Monday, December 18, 2017

Racing and Chasing

October 1, 2017 by · Leave a Comment 

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Perhaps you followed the great America’s Cup races in 2013, in which Team USA overcame a massive deficit in points to snatch victory from Team New Zealand. I did as well, but if Team USA captain Jimmy Spithill sat next to me in a launch, I wouldn’t have recognized him, as speed racing on open waters is mostly shown on TV from afar. Reading Chasing the Cup, My America’s Cup Journey by Spithill (with Rob Mundle), was therefore a welcome close-up of this champion athlete.

Jimmy Spithill Chasing the Cup book coverSpithill recalls growing up in Australia with a love for (OK, obsession with) race sailing, supported by his parents but lacking the funds to set his sights on the Olympics. Instead this bullied young man with a physical abnormality set his sights on winning regattas, and win them he did, starting at the age of 10. Along the way, he attracted recognition and mentors (as well as harsh taskmasters) and at age 20, was skippering in the America’s Cup.

Spithill recounts in chilling detail how bigger and faster sailing race crafts place crews in grave danger, putting Team USA’s win in the 2010 Cup in a whole new light for the reader. The goal was to win, yes, but surviving and not wrecking the vessel were two additional goals of every team member.

By Javier SalinasAs the 2013 comeback for Team USA unfolded, I watched with the same wonder as I do field and track events in the Olympics. I know the participants are highly trained and gifted athletes, but I have no real clue as to what it takes to be tops in a field. In Chasing the Cup, readers get insight into the design tweaks, on-the-fly strategies, athletic conditioning, and mental demons that plague even the best of the best. There are also details as to the scoring system and setbacks that made the Team USA victory over New England an even greater feat than it appeared.

Skipper Spithill presents his motivations as well as his foibles in an engaging read. He shares the lessons he learned from successful entrepreneurs and sailors, and recounts his regrets (and a nasty bout of seasickness) with humanity and humility. You need not be a fan of sailboat racing to enjoy Chasing the Cup, My America’s Cup Journey, as long as you’re up for a fast-paced tale about a course to achieving lofty goals.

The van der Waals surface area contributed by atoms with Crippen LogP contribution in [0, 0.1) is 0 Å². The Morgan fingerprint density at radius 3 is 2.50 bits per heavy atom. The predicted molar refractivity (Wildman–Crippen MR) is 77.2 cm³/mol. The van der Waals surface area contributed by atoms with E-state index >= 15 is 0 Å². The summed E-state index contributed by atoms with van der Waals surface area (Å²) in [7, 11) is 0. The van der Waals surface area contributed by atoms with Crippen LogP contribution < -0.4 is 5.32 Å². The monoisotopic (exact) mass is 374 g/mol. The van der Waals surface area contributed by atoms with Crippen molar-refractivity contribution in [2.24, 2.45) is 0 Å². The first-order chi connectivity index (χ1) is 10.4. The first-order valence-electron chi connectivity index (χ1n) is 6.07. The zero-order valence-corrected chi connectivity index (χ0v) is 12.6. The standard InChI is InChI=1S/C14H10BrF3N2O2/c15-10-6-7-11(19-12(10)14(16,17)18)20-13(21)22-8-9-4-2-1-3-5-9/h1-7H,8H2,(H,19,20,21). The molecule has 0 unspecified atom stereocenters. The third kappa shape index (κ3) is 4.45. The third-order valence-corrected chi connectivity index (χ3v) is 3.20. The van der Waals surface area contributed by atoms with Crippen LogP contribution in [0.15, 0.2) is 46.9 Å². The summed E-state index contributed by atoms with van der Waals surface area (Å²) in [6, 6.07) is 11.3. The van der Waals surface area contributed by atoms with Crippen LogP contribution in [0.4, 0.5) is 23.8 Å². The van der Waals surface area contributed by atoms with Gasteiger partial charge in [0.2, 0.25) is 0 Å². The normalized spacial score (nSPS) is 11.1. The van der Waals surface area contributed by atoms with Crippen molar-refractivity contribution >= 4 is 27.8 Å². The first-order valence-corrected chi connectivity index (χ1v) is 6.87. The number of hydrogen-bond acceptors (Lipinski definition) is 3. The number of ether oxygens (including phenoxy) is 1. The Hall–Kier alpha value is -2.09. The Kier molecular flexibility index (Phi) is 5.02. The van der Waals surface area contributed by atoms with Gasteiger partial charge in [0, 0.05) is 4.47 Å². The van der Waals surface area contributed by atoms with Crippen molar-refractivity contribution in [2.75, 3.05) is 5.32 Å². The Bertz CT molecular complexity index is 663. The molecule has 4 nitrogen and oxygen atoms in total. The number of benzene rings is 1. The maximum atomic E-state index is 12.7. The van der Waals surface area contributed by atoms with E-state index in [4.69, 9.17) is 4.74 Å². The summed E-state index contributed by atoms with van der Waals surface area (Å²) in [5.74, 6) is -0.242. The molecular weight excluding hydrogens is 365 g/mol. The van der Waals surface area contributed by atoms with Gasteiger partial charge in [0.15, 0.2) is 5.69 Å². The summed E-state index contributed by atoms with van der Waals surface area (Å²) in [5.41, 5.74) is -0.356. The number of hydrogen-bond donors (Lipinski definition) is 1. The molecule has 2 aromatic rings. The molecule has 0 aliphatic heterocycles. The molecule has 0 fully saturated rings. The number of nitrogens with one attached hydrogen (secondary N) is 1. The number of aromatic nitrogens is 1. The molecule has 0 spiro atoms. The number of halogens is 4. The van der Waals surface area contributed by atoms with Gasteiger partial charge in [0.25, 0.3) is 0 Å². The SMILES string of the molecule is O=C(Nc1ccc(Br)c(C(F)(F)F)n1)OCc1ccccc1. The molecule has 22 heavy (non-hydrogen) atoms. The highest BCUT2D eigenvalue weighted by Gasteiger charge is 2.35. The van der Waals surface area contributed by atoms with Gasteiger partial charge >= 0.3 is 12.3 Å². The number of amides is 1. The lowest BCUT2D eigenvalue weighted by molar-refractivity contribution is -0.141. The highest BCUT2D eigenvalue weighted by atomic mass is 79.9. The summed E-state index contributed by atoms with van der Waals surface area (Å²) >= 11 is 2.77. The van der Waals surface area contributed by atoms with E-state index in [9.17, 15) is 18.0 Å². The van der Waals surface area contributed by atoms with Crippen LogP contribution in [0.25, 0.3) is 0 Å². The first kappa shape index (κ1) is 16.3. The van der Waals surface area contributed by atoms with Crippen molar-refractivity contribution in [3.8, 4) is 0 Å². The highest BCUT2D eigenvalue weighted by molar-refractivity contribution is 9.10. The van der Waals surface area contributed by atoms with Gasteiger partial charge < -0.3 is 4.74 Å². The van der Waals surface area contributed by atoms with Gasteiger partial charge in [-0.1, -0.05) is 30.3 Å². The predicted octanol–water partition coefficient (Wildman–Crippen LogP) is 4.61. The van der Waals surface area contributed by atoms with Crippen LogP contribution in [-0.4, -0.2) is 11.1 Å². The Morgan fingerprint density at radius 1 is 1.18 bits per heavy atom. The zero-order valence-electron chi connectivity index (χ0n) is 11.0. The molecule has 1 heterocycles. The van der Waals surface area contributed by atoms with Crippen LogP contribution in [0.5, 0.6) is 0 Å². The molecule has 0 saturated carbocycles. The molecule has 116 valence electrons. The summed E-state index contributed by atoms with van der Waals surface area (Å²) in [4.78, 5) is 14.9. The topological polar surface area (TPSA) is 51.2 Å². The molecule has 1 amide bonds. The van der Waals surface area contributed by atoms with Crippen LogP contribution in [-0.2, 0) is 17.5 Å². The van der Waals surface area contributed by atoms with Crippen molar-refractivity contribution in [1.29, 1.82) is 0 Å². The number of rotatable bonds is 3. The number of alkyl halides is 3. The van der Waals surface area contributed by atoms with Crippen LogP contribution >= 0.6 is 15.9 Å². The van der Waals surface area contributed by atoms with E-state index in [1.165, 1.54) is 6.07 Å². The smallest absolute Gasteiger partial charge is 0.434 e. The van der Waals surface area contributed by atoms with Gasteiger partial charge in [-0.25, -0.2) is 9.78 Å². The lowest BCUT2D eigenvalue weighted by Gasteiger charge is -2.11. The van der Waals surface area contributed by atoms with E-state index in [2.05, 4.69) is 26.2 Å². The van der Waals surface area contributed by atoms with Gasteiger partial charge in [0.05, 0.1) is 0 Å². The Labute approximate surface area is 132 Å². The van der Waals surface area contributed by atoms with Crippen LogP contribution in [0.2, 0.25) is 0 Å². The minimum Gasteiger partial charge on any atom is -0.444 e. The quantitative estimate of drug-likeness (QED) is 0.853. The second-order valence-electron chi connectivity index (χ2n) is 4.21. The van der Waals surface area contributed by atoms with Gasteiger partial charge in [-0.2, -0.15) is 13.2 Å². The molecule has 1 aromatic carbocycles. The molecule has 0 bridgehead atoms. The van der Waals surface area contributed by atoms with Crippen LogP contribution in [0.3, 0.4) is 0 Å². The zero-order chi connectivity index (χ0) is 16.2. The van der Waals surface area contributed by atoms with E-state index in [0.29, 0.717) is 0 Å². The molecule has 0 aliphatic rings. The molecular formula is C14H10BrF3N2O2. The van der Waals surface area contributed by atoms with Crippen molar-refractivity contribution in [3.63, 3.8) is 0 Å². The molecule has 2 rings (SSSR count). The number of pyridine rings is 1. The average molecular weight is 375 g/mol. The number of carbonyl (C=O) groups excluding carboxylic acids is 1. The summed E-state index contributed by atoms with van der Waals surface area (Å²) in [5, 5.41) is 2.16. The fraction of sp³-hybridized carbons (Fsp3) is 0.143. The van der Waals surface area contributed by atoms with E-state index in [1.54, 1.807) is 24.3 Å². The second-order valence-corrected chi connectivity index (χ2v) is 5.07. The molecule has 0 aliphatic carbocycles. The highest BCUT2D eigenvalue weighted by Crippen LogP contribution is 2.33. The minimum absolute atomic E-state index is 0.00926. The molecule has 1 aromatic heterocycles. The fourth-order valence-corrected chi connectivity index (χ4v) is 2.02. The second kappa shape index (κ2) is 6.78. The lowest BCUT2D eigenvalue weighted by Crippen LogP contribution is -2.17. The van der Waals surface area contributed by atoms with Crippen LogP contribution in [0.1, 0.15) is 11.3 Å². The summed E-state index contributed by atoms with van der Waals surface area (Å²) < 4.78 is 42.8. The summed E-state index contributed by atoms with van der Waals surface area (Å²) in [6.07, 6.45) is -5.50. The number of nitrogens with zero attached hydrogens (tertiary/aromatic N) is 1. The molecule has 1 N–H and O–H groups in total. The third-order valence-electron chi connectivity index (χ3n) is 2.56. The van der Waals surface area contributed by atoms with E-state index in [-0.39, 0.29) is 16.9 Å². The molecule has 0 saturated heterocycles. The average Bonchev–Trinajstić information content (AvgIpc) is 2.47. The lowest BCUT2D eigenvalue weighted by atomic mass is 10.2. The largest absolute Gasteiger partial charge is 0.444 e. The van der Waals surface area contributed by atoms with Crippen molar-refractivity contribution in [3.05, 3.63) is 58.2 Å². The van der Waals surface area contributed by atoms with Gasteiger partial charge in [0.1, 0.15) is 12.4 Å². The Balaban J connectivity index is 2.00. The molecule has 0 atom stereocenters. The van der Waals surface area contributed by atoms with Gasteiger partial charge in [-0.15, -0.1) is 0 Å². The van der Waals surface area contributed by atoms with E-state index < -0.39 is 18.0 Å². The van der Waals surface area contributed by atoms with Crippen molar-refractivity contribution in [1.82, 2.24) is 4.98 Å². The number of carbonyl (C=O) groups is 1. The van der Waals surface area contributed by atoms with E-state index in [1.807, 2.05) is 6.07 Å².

Book review by Lita Smith-Mines

 

webPlus_web_green1 Read an excerpt from the book

 

At 1am, 10 hours after capsizing, we reached our home based at Pier 80. What had been, just hours earlier, the world’s most technologically advanced high-performance sailboat was now at the end of the tow rope behind us looking like a pathetic pile of rubbish — clear evidence that when Mother Nature wants to teach you a lesson, she will always win.

We set about pumping a huge amount of water out of the hulls — cubic metres of it — which made us comprehend it was a miracle that the whole thing hadn’t broken up and sunk out there. By then, however, everyone needed to rest, so we left the boat there for the night.

At 3am I drove the 8 kilometres (5 miles) up to my townhouse in the Marina District next to the Golden Gate Bridge, where Jenn and the boys were sleeping. I climbed into bed but quickly realised that there was no way I would be able to sleep. My mind was spinning with all the dumb decisions I had made that day. For example, I knew that where we flipped was known to have the strongest current in all of San Francisco Bay, so why were we there? What had I been thinking? I had put us in the worst possible place even if it hadn’t been windy. Why hadn’t we discussed the current in our planning meetings, or considered the fact that if we had a breakdown, the current was going to propel us offshore and into danger?

While money is important in an America’s Cup campaign, time is more valuable, because the date of the first race doesn’t move—the time is finite. So there I was tossing and turning, asking myself how much time this incident would cost the team.

The next morning, not long after I arrived at the base, Larry called. Obviously I was expecting to hear from him, and from the moment I heard his voice, I put my hand up:

‘I’m sorry. I was responsible. I take full responsibility.’

‘That’s not why I called. I know what you guys are doing is tough. Nobody has ever done it before; the America’s Cup is not meant to be easy. But I think you guys can come up with a new plan. I still think you can win.’

I was dumbfounded—I didn’t know what to say. A couple of seconds of silence followed before Larry spoke again.

‘Jimmy, champions and champion teams always come back from adversity and tough situations. In my mind I have no doubt you will get the job done. You guys will come up with a new plan, and you’ll figure it out how to win.’

 

Excerpted from Chasing the Cup: My America’s Cup Journey by Jimmy Spithill. Copyright © Jimmy Spithill, 2017. Published by Adlard Coles, an imprint of Bloomsbury Publishing. Reprinted with permission.​

 

 

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